Double Duece - A google search of your input found this page in RCgroups website.  I think you are correct about the DJS origin. Thanks.    Based on the size, I suspect it's bigger than a 29.  Did they make a 40?. 
https://www.rcgroups.com/forums/showthread.php?1402733-Vintage-Glow-Engines/page565

#5 is a 1946 Ignition "Supercharged" Thunderbird manufactured by Scott motors in Phoenix, AZ.  It was made in .604 -.647 displacements.

A racing version was also made.

It had an internal supercharger, but would run faster if the supercharger was removed.
De - Since both my friend and me are long time Phoenix area residents, I suspect your are correct.  Thanks

Online De Hill

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Re: Please help identify these Mystery Motors
« Reply #9 on: July 15, 2018, 03:12:47 PM »

The Ohlsson used spot welds to retain the cylinder.

The Thunderbird used machine screws going up through the crankcase and into the bottom of the cylinders.




With no head screws, it seems like they (Thunderbird) at least copied the O&R method of retaining the one piece cylinder/head. Unfortunately, that was one of the problematic features of the O&R design. Maintaining the seal is difficult with this flaky system. In those days, designers were obsessed with exhaust flow and not enough with intake flow and porting. There were lots of ideas in this new field, and not all were good.  D>K Steve
De Hill

Online Double Deuce

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Re: Please help identify these Mystery Motors
« Reply #10 on: July 15, 2018, 04:02:03 PM »
Thank you everybody for some speedy and useful input.  My friend has hundreds of motors, many are vintage.  I am cataloging them and will be likely be offering them for sale on Stunt Hanger in the future.  I'd love to find a serious collector to buy them all.

Steve - Both my friend and me are long time Phoenix area residents.  There are some Willy Wiley 40's in the collection.  I shot some photos of both together. 
https://1drv.ms/f/s!Ar9Wo0dWSEwZ_Evv7K3folUsFRpV


Double Duece - A google search of your input found this page in RCgroups website.  I think you are correct about the DJS origin. Thanks.    Based on the size, I suspect it's bigger than a 29.  Did they make a 40?. 
https://www.rcgroups.com/forums/showthread.php?1402733-Vintage-Glow-Engines/page565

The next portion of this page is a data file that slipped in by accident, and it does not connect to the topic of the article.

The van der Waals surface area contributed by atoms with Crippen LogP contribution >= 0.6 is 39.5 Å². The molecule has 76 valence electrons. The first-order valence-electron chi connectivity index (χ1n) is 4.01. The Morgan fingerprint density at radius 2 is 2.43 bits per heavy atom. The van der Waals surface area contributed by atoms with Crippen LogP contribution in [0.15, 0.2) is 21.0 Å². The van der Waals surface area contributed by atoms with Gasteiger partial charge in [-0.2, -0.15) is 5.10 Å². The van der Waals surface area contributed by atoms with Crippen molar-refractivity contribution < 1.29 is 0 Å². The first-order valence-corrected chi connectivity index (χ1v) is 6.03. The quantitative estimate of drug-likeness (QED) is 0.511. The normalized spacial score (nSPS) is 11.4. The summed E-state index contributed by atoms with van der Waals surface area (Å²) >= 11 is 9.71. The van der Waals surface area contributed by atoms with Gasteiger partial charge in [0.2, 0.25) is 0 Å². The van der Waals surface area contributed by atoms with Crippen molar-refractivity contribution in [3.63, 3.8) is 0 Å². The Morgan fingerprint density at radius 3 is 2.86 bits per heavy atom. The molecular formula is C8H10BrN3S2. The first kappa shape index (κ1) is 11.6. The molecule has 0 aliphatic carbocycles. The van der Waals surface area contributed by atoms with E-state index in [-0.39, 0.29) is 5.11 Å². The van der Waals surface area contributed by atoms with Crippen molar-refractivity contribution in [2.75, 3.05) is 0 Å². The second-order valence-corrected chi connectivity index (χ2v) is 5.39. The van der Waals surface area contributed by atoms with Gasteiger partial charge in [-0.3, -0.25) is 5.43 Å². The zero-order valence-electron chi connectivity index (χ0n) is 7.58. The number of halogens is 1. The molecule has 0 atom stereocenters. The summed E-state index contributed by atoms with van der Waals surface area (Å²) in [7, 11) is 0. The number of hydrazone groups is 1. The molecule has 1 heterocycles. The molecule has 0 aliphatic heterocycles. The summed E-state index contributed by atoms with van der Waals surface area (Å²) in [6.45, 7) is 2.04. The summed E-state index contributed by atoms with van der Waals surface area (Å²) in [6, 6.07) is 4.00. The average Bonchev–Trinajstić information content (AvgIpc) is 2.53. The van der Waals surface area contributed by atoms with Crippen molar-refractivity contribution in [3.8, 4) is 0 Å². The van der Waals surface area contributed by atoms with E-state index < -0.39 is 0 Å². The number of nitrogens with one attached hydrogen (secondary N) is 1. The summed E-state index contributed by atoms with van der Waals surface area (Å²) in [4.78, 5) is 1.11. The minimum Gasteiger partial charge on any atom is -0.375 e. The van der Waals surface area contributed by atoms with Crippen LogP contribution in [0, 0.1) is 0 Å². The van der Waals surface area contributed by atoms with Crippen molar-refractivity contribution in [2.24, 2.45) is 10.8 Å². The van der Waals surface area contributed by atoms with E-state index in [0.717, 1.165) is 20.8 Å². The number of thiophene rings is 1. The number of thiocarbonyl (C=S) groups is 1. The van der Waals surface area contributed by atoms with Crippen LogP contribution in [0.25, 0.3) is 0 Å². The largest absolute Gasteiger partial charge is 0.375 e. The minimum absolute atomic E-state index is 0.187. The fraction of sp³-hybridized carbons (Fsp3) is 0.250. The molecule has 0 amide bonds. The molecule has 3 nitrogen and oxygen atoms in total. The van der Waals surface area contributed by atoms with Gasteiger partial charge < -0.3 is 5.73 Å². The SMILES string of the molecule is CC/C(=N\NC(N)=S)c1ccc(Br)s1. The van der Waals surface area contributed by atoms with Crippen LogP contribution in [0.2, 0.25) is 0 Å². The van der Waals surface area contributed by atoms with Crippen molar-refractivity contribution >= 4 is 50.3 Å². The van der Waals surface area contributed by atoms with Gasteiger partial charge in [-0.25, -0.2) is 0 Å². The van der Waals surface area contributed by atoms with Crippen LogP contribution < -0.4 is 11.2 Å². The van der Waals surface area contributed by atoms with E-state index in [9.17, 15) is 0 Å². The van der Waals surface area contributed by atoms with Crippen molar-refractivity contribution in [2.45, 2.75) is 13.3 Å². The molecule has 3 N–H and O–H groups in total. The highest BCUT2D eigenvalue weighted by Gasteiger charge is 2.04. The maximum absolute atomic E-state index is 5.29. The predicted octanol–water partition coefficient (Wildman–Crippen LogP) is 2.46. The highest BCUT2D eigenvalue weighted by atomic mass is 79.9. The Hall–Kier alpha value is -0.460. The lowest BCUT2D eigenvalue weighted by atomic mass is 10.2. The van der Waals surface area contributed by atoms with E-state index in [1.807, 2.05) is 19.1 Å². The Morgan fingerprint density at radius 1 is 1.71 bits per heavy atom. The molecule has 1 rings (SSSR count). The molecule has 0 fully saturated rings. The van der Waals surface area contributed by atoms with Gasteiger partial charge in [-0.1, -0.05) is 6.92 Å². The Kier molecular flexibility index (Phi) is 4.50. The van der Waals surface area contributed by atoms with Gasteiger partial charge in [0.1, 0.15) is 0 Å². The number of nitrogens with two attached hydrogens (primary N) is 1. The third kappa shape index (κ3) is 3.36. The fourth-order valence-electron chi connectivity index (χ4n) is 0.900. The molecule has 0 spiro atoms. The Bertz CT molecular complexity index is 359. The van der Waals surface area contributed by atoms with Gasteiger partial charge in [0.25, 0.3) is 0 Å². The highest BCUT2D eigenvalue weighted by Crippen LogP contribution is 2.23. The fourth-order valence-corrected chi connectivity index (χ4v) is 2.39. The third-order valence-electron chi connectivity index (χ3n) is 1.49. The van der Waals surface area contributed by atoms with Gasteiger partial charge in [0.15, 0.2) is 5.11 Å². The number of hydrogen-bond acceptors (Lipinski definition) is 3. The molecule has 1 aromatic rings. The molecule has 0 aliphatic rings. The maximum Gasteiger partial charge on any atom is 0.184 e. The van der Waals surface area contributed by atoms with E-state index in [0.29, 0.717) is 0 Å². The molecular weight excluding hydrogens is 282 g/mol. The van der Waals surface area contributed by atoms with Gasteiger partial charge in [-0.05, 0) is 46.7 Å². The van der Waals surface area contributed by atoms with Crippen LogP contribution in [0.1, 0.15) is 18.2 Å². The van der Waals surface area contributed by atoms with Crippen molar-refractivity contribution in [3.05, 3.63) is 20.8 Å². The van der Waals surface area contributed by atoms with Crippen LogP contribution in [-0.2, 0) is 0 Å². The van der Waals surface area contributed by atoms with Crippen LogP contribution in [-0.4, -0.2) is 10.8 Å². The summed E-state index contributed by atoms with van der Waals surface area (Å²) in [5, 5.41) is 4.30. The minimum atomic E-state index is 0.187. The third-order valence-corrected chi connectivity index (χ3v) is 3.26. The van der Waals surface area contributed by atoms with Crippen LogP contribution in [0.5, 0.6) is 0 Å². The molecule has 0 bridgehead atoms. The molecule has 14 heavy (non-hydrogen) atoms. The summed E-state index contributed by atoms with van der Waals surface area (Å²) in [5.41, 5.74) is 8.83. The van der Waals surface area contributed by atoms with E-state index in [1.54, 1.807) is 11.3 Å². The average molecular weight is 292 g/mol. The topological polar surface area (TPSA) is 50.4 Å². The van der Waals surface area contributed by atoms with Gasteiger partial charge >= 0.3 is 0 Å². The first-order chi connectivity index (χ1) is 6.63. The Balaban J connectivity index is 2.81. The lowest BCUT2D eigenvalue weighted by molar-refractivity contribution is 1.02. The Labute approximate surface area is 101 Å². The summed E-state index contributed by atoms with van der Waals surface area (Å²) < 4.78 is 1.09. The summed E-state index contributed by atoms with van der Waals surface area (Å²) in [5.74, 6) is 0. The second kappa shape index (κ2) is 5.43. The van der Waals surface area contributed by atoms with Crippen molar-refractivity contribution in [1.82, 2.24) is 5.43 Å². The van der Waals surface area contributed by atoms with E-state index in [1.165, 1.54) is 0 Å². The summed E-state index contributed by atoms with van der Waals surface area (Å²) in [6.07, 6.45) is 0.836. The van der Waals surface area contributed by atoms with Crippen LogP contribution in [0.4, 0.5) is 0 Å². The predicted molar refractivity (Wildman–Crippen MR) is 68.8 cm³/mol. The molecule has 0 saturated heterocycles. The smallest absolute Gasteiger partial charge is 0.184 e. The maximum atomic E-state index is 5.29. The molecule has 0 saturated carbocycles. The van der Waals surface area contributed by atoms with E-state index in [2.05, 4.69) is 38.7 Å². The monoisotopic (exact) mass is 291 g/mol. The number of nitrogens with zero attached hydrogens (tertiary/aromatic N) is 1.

De - Since both my friend and me are long time Phoenix area residents, I suspect your are correct.  Thanks

Not sure how this is going to work out but will try to answer.

The DJS 29 fin area finishes at about 1.5 inches in diameter which is about 1/8 in larger than say a K & B 29 R. In your hands they do look big.

I cannot say if they sold any 40's or not. Story best told by them.

My suggestion would be to pull the head and measure the bore. 29 should be .748-.750, about.

My comment, "probably a .29" comes from the 15 case and 29 case castings are very near alike, except for size, and unless you have one of each in a picture, or a size reference in the picture, it is hard to say which is which. 

Hope this helps.

Luke

Offline Jim Hoffman

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Re: Please help identify these Mystery Motors
« Reply #11 on: July 15, 2018, 04:20:00 PM »
Hi Luke (Double Deuce)
Based on the dimensions you provided, Mystery 1 is a 29

Cylinder head OD:         1.507”
Case OD at the fins:   1.535”
Cylinder bore:             0.748”
It weighs 12.00 oz. (341 grams)
Thanks for the help

Online Double Deuce

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Re: Please help identify these Mystery Motors
« Reply #12 on: July 16, 2018, 09:45:33 AM »

Glad the mystery is solved. Proud to help.

Now, would someone who knows, please enlighten me as to the engine with the W cast on. For whatever reason, probably too many birthdays, I am drawing an absolute blank on this engine. Tell me who, when, where, please.